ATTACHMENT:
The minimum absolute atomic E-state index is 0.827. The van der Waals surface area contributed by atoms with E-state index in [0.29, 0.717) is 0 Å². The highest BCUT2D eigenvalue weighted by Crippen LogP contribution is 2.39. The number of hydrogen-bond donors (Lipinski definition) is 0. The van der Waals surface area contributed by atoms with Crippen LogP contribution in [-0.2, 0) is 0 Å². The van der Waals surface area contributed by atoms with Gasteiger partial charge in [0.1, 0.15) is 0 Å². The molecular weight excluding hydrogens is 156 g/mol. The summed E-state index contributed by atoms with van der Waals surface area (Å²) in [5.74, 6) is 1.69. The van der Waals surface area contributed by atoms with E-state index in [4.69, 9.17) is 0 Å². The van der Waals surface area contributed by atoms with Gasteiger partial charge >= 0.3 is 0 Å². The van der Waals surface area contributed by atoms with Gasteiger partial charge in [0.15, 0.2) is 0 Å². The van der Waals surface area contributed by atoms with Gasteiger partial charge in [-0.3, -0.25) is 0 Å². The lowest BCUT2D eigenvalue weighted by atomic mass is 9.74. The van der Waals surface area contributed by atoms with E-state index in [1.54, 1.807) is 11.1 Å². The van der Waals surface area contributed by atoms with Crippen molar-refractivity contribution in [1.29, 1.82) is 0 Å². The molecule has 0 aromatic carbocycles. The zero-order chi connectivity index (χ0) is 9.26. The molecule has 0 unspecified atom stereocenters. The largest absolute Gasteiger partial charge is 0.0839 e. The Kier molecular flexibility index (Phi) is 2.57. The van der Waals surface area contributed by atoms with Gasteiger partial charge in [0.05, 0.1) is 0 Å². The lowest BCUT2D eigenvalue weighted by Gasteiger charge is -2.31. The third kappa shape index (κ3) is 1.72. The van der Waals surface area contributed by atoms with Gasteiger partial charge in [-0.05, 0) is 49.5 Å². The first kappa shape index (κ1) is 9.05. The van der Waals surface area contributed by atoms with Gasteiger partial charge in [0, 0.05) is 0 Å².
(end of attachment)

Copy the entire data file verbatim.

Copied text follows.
The minimum absolute atomic E-state index is 0.827. The van der Waals surface area contributed by atoms with E-state index in [0.29, 0.717) is 0 Å². The highest BCUT2D eigenvalue weighted by Crippen LogP contribution is 2.39. The number of hydrogen-bond donors (Lipinski definition) is 0. The van der Waals surface area contributed by atoms with Crippen LogP contribution in [-0.2, 0) is 0 Å². The van der Waals surface area contributed by atoms with Gasteiger partial charge in [0.1, 0.15) is 0 Å². The molecular weight excluding hydrogens is 156 g/mol. The summed E-state index contributed by atoms with van der Waals surface area (Å²) in [5.74, 6) is 1.69. The van der Waals surface area contributed by atoms with E-state index in [4.69, 9.17) is 0 Å². The van der Waals surface area contributed by atoms with Gasteiger partial charge >= 0.3 is 0 Å². The van der Waals surface area contributed by atoms with Gasteiger partial charge in [0.15, 0.2) is 0 Å². The van der Waals surface area contributed by atoms with Gasteiger partial charge in [-0.3, -0.25) is 0 Å². The lowest BCUT2D eigenvalue weighted by atomic mass is 9.74. The van der Waals surface area contributed by atoms with E-state index in [1.54, 1.807) is 11.1 Å². The van der Waals surface area contributed by atoms with Crippen molar-refractivity contribution in [1.29, 1.82) is 0 Å². The molecule has 0 aromatic carbocycles. The zero-order chi connectivity index (χ0) is 9.26. The molecule has 0 unspecified atom stereocenters. The largest absolute Gasteiger partial charge is 0.0839 e. The Kier molecular flexibility index (Phi) is 2.57. The van der Waals surface area contributed by atoms with Gasteiger partial charge in [0.05, 0.1) is 0 Å². The lowest BCUT2D eigenvalue weighted by Gasteiger charge is -2.31. The third kappa shape index (κ3) is 1.72. The van der Waals surface area contributed by atoms with Gasteiger partial charge in [-0.05, 0) is 49.5 Å². The first kappa shape index (κ1) is 9.05. The van der Waals surface area contributed by atoms with Gasteiger partial charge in [0, 0.05) is 0 Å².